Clarification of White Light/Superposition

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In summary, the conversation discusses the nature of white light and its wavelength. It is mentioned that white light is a superposition of seven different wavelengths, but the concept of wavelength is only meaningful for single frequencies. The light from the sun contains an infinite number of wavelengths, but the human eye only needs three frequencies to perceive it as white light. The conversation concludes by mentioning that white light is typically classified based on an idealized black body spectrum of wavelength intensities for a given temperature, such as 6500Kelvin for "daylight".
  • #1
FeDeX_LaTeX
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Hello;

White light is a superposition of seven different wavelengths of light, correct?

If this is true, does white light have a definite wavelength, even if it is a superposition of seven different wavelengths? Or does the wavelength of white light periodically change?

Thanks.
 
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  • #2
wavelength is only meaningful for single frequencies.

light from the sun is made a a virtually infinite number of wavelengths.

the eye has 3 types of receptors so you only need 3 frequencies to make what appears to us as white light.
 
  • #3
"White" light is typically classified based on an idealized black body spectrum of wavelength intensities for a given temperature, in Kelvin. For example, photographers talk of 6500Kelvin as 'daylight'.
 
  • #4
Thanks, that clarifies it.
 
  • #5


Hello,

Yes, you are correct. White light is a superposition of seven different wavelengths of light, also known as the visible spectrum. This includes red, orange, yellow, green, blue, indigo, and violet light. Each of these colors has a specific wavelength, ranging from approximately 400 nanometers for violet to 700 nanometers for red. When these wavelengths are combined, they create the sensation of white light to the human eye.

However, it is important to note that white light does not have a single, definitive wavelength. It is a combination of multiple wavelengths, and therefore does not have a specific wavelength of its own. The individual wavelengths of the visible spectrum that make up white light do not change periodically. They remain constant and are always present in white light.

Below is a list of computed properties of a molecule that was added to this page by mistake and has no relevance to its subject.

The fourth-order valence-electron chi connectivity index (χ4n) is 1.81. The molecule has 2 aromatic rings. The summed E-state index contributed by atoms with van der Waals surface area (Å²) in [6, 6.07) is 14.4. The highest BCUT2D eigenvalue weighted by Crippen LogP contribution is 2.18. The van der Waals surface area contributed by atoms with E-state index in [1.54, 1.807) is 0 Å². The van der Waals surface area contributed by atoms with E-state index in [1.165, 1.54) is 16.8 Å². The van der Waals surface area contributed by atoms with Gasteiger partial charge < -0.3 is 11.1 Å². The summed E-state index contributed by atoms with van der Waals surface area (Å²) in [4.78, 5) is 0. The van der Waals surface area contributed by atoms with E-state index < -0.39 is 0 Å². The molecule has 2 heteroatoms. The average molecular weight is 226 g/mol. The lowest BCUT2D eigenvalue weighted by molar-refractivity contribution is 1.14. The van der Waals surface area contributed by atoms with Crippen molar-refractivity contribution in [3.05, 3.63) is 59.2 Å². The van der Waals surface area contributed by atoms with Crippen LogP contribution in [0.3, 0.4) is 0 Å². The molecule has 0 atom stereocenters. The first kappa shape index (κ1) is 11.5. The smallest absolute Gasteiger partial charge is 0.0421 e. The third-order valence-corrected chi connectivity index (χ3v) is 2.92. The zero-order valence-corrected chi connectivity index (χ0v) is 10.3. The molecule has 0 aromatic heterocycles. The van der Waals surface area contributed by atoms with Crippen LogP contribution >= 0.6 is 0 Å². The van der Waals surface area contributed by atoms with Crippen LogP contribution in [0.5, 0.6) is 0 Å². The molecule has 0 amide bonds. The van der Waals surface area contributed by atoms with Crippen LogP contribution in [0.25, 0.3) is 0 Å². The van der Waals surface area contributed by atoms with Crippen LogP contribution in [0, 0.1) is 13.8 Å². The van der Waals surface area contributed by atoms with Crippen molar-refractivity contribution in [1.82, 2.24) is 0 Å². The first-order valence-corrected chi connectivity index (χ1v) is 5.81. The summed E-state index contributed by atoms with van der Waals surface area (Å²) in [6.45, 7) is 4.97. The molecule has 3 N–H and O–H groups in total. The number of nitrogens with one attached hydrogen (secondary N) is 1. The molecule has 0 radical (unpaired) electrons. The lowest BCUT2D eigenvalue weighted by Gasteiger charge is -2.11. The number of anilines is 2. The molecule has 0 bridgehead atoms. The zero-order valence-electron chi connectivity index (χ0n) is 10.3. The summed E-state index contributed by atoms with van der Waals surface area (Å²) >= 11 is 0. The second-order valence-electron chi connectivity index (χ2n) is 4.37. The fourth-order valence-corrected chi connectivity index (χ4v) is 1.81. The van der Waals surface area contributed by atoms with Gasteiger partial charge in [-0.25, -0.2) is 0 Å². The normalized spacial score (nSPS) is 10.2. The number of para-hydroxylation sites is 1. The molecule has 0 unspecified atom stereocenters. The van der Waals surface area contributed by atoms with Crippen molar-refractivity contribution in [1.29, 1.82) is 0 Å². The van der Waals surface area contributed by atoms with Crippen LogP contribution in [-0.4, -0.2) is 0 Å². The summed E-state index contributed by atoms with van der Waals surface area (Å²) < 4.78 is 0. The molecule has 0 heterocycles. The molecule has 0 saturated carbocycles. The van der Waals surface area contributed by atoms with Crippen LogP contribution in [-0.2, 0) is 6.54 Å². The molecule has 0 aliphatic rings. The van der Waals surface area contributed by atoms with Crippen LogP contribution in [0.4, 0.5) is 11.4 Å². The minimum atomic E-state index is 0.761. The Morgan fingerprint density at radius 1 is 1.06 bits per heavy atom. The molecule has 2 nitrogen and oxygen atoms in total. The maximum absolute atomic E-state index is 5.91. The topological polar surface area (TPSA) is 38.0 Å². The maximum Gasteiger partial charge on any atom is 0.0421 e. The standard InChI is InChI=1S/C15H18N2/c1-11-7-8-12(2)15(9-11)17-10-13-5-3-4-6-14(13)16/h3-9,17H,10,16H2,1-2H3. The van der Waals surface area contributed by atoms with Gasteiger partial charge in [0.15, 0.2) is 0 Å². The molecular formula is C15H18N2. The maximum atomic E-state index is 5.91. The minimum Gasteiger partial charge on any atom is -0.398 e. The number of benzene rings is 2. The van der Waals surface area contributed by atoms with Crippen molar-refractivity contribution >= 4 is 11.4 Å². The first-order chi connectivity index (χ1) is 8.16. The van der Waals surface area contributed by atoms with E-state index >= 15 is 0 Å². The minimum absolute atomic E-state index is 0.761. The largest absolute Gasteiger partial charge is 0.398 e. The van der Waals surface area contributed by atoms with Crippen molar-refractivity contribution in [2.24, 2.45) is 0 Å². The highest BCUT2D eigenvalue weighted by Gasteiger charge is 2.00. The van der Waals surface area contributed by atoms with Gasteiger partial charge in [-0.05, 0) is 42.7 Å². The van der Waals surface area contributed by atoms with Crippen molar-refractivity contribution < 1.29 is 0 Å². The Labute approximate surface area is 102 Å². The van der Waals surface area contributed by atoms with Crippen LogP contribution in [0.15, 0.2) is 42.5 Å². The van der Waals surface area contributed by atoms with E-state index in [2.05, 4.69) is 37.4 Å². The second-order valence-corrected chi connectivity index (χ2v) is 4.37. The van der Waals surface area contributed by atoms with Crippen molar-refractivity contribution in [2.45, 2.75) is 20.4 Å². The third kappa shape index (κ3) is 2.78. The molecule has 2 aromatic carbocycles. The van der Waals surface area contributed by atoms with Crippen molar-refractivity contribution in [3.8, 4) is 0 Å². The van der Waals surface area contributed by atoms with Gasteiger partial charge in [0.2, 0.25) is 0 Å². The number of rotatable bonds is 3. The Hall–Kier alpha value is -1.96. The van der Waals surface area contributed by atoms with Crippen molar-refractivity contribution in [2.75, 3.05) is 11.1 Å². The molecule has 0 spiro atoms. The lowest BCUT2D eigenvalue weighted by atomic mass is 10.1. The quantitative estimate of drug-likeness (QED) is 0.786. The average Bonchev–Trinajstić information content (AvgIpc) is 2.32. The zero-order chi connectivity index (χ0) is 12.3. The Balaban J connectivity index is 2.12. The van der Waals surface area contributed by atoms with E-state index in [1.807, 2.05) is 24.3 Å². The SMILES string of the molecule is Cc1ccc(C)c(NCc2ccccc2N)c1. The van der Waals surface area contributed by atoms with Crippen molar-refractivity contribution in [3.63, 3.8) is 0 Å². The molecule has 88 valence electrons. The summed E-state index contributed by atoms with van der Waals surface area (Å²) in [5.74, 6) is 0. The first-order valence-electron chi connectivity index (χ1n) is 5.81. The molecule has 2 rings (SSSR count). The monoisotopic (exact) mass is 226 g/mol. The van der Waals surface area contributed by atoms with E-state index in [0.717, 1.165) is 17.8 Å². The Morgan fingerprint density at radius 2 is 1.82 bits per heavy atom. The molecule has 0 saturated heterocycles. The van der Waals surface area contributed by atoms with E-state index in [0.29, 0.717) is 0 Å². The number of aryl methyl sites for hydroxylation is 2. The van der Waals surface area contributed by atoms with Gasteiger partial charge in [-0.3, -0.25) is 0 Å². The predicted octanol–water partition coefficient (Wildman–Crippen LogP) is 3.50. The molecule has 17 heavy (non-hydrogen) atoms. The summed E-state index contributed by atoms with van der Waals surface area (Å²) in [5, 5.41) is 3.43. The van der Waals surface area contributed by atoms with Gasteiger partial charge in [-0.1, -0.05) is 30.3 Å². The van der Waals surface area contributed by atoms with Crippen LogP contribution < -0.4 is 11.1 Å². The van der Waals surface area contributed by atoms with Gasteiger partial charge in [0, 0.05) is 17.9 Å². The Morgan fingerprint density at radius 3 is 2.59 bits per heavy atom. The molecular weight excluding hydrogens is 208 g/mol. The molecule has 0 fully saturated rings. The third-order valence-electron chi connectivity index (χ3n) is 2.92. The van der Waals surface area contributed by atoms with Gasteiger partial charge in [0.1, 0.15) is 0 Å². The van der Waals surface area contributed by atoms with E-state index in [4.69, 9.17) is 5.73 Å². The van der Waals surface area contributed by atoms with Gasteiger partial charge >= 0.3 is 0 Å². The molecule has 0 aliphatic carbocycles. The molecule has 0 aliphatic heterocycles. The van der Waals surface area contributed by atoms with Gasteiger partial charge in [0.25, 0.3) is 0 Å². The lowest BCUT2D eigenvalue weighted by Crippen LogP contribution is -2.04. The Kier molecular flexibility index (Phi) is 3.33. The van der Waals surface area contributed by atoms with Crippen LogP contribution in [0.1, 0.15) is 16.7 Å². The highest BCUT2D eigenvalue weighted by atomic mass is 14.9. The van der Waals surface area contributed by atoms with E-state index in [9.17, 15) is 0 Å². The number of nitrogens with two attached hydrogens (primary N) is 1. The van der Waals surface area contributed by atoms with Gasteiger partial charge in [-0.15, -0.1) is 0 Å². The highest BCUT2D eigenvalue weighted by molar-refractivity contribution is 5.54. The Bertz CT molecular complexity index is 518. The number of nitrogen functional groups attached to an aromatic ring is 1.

I hope this helps clarify your understanding of white light and superposition. Let me know if you have any further questions. Thank you.
 

Related to Clarification of White Light/Superposition

What is white light?

White light is a combination of all the visible wavelengths of light, resulting in a colorless light. It is often referred to as "pure" or "natural" light.

How is white light produced?

White light can be produced by a variety of sources, such as the sun, incandescent light bulbs, and fluorescent lights. These sources emit a broad range of wavelengths that combine to form white light.

What is superposition of light?

Superposition of light refers to the phenomenon where multiple light waves overlap and combine to form a new wave. This can result in a variety of effects, such as interference patterns or the perception of different colors.

Can white light be split into its component colors?

Yes, white light can be split into its component colors through a process called dispersion. This can be achieved using a prism or diffraction grating, which separate the different wavelengths of light.

Why is understanding white light and superposition important in science?

Understanding white light and superposition is important in many areas of science, such as optics, astronomy, and color theory. It allows us to understand how light behaves and how we perceive color, and has practical applications in fields such as photography and laser technology.

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